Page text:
Massive X-Class Solar Storm To Slam Earth Tomorrow, Could Knockout Satellites, Power

A solar storm caused by an X-Class solar flare facing directly towards earth is likely to hit tomorrow. The brunt of the activity will be in the higher latitudes, however the aurora it generates could result in Northern Lights as far south as Michigan and Maine, as well as parts of Scotland and Northern England.

The X-class flare was the first of two, according to NASA. It is the largest in 2018, as well as one of the largest in the sun's current cycle known as the solar minimum which began in 2007. The arrival of the storm could leave commercial flights and GPS systems vulnerable to disruption - however the storm is currently considered a G-1, or "minor geomagnetic storm," which could become more serious depending on how the charged particles hit the earth.

Below is a visualization of a Coronal Mass Ejection (CME)

Coronal holes and coronal mass ejections (CME) visible via x-ray imaging

The storm also coincides with the formation of "equinox cracks" in the Earth's magnetic field - which typically occur around the March 20 and September 23 equinoxes every year.

This is called the the “Russell-McPherron effect,” named after the researchers who first explained it. The cracks are opened by the solar wind itself.  South-pointing magnetic fields inside the solar wind oppose Earth’s north-pointing magnetic field. The two, N vs. S, partially cancel one another, weakening our planet’s magnetic defenses. This cancellation can happen at any time of year, but it happens with greatest effect around the equinoxes. Indeed, a 75-year study shows that March is the most geomagnetically active month of the year, followed closely by September-October–a direct result of “equinox cracks.”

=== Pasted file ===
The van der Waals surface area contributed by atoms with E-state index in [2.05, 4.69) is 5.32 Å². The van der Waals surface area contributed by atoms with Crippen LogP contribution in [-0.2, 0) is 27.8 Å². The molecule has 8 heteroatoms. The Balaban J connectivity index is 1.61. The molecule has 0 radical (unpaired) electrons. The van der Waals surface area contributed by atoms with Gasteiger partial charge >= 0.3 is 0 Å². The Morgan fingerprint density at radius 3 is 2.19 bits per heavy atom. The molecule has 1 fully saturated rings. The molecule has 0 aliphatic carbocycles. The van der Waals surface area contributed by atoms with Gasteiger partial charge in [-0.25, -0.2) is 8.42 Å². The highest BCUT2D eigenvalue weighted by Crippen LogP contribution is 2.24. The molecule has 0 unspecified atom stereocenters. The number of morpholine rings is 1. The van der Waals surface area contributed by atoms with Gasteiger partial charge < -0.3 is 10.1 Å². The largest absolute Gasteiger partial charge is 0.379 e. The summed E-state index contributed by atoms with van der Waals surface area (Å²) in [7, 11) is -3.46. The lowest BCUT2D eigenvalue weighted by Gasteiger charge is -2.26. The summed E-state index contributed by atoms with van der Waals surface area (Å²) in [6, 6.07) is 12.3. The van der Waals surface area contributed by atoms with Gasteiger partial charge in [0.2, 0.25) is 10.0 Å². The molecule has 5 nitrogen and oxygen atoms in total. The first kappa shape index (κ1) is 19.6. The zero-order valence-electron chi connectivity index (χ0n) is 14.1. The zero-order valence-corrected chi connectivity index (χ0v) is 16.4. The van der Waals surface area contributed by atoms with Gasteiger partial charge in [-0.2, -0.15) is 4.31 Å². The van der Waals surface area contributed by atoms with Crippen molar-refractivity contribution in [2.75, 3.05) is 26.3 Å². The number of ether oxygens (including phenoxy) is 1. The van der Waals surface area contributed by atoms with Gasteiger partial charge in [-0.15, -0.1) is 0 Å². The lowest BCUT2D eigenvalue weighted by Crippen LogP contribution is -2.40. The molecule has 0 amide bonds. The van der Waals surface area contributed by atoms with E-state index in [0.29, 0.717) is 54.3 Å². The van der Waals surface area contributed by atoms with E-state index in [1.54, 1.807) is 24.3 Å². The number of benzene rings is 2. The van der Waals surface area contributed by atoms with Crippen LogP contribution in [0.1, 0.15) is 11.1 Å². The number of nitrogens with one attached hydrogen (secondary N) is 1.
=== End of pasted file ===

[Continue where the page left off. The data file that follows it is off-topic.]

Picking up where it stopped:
NASA and European spacecraft have detected these cracks for several years.

"We used to think the connection was permanent and that solar wind could trickle into the near-Earth environment anytime the wind was active," said David Sibeck of the Goddard Space Flight Center in 2008. "We were wrong. The connections are not steady at all. They are often brief, bursty and very dynamic."